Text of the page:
Bureaucratic tangles keeping railway gatekeepers from getting permanent jobs

Tamanna Yesmin left her post at Harishankarpur level-crossing in Kushtia to join fellow temporary railway gatekeepers for their “fast unto death” programme, which enters its 8th day today. “We’ve been serving the railways for so long, do we not deserve some return?” a tearful Tamanna told journalists, demanding permanent status of their jobs. Photo: Prabir Das

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Tamanna Yesmin left her post at Harishankarpur level-crossing in Kushtia to join fellow temporary railway gatekeepers for their “fast unto death” programme, which enters its 8th day today. “We’ve been serving the railways for so long, do we not deserve some return?” a tearful Tamanna told journalists, demanding permanent status of their jobs. Photo: Prabir Das

Tamanna Yesmin, a temporary railway gatekeeper, was supposed to be working at Harishankarpur level-crossing on Kushtia section to ensure safe passage of trains.

But along with two-three hundreds of her fellow gatekeepers, Yasmin has been in the middle of a “fast unto death” for the last six days, demanding permanent status for their jobs.

But the railway authorities, for whom they have been working for more than four years, haven’t felt any obligation to visit the spot in front of Dhaka Divisional Railway Manager’s office beside Kamalapur Rail Station — where they’re fasting — to check up on them or provide them with assurances.

The protesting gatekeepers mentioned that their colleagues have been working extra hours to keep train operations normal.  

Over the last seven days, more than 100 temporary railway gatekeepers participating in the “fast unto death” have fallen ill, with six of them in critical condition. Photo: Prabir Das

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Over the last seven days, more than 100 temporary railway gatekeepers participating in the “fast unto death” have fallen ill, with six of them in critical condition. Photo: Prabir Das

“We’ve been serving the railways for so long, do we not deserve some return?” Tamanna told this correspondent yesterday, in a choked voice. She is one of 1,889 gatekeepers appointed under two railway projects that Bangladesh Railway (BR) took up to rehabilitate and improve level crossings.

They were appointed in early 2018 and provided Tk 14,450 (Tk 500 more for workers in metropolitan areas) as monthly salary without any rise in last four years. But the gatekeepers have been demanding that their jobs be brought under BR’s revenue budget, claiming that the prime minister gave such directive at an Ecnec meeting.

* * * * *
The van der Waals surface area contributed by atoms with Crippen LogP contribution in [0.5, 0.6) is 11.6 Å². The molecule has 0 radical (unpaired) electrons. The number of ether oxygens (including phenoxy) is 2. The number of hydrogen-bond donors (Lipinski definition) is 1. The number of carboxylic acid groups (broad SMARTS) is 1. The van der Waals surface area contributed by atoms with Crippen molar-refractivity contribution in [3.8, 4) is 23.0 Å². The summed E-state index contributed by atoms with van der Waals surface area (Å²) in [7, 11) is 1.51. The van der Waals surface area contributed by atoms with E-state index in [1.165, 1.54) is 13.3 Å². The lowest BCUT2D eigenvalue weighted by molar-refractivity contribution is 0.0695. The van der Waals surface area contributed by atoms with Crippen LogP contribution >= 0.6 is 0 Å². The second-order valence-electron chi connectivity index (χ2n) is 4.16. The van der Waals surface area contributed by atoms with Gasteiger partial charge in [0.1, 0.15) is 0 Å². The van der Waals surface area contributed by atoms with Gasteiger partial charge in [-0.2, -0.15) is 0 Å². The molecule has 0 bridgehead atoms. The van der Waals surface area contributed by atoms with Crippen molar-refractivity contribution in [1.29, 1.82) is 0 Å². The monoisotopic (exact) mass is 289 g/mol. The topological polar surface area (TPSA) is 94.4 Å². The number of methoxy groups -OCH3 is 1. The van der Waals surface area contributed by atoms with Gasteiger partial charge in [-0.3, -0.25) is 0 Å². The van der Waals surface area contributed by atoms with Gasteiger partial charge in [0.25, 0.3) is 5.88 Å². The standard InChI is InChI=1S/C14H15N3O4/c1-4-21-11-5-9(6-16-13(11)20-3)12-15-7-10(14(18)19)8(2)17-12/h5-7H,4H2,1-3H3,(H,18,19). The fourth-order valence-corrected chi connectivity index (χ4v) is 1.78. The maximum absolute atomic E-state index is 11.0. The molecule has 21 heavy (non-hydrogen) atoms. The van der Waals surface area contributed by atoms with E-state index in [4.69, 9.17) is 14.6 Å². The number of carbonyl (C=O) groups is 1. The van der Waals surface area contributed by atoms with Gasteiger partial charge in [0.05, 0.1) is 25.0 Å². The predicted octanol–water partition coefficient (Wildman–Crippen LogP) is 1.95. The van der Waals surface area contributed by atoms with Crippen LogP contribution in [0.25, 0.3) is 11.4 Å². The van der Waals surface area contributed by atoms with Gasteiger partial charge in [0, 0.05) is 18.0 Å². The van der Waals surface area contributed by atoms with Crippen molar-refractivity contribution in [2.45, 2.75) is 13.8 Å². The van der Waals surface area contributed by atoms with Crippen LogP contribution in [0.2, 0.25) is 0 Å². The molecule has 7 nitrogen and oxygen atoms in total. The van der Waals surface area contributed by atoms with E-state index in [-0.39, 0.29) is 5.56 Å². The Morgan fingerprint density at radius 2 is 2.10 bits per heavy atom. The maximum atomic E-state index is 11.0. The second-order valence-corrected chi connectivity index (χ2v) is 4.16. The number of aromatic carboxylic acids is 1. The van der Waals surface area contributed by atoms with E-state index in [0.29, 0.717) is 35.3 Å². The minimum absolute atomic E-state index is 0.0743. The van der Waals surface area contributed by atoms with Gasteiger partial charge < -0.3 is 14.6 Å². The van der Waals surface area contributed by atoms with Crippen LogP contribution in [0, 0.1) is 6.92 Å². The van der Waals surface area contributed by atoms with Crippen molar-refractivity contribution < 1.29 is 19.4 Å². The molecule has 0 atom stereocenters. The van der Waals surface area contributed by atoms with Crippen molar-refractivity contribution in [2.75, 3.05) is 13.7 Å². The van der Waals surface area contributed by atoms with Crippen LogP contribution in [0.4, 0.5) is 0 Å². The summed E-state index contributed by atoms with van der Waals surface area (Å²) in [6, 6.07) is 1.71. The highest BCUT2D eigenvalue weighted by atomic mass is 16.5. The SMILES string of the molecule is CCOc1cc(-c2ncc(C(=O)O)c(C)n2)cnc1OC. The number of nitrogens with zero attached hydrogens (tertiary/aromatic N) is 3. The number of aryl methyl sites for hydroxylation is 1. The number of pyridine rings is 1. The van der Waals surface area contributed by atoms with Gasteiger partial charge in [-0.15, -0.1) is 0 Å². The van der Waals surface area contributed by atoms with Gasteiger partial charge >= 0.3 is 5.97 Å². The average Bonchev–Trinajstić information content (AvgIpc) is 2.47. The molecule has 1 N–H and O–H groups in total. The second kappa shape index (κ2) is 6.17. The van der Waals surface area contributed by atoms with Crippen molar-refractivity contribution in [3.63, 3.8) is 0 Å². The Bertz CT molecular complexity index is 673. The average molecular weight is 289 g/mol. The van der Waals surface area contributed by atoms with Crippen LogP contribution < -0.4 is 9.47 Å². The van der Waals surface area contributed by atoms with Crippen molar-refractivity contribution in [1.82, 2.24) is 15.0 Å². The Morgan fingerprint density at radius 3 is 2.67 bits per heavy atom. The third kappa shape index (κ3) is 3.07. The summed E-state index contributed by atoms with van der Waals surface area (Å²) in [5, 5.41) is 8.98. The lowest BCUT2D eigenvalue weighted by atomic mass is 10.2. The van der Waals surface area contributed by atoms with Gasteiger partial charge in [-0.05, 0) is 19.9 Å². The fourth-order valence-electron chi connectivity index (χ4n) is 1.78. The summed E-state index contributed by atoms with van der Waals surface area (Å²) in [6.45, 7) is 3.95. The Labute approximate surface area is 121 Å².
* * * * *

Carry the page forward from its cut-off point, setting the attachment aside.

Over the last seven days, more than 100 workers have fallen ill, with six in critical condition, said Al Mamun, a leader of the platform that organised the demonstration.

On the first day, Jahangir Hossain, general manager (east) of BR, came to the spot and asked them to withdraw their programme, saying that a process is underway but it’s going to take time, said Mamun.  However, the workers decided to continue as the GM didn’t provide a deadline.

While visiting the spot, this correspondent found around 200 workers present there. Some of them were sleeping, while an ambulance was seen taking two of them to hospital.

Tamanna, one of the 325 female gatekeepers, joined the demonstration on February 28. “Working as a railway gatekeeper is difficult for women. We tried to do our best, but now we’re passing uncertain days under open sky.”

WHAT IS BR DOING?

Around 70 percent of 1,412 authorised level crossings do not have dedicated staffers, according to recent BR data. Besides, there’s another 1,149 unauthorised level crossings which have no gatekeepers at all.

In June 2015, BR took up two projects — for its east and west zones — with a provision to hire 1,889 gatekeepers by outsourcing the recruitment process to an external company, sources said.

But as the project came across an Ecnec meeting, it directed BR to appoint the gatekeepers instead of hiring them through outsourcing as “sincerity and accountability is required for this job”.

After this, BR moved to appoint the 1,889 gatekeepers and completed all infrastructure-related work for it.

But when BR sent a proposal to bring them under the revenue budget, the public administration ministry rejected it — citing a 2004 finance ministry circular that prevents bringing project workers to the revenue budget.

In July 2020, the railways ministry re-sent the proposal. But the public administration ministry sent it back — seeking amendment to the proposal — which is still under process.

This led BR to work on sending a proposal to the Prime Minister’s Office to bring changes to the 2004 finance ministry circular.

On February 17 this year, BR Director General Dhirendra Nath Mazumder wrote to the railway ministry to take steps so that the projects continue unhindered.

Contacted, Rail secretary Humayun Kabir asked this correspondent to talk to the DG over the issues.

Meanwhile, additional director general (operations) Sardar Shahadat Ali asked this newspaper to talk to ADG (infrastructure) as the matter is not under his purview.

Despite attempts, ADG (infrastructure) Quamrul Ahsan didn’t pick up his phone.

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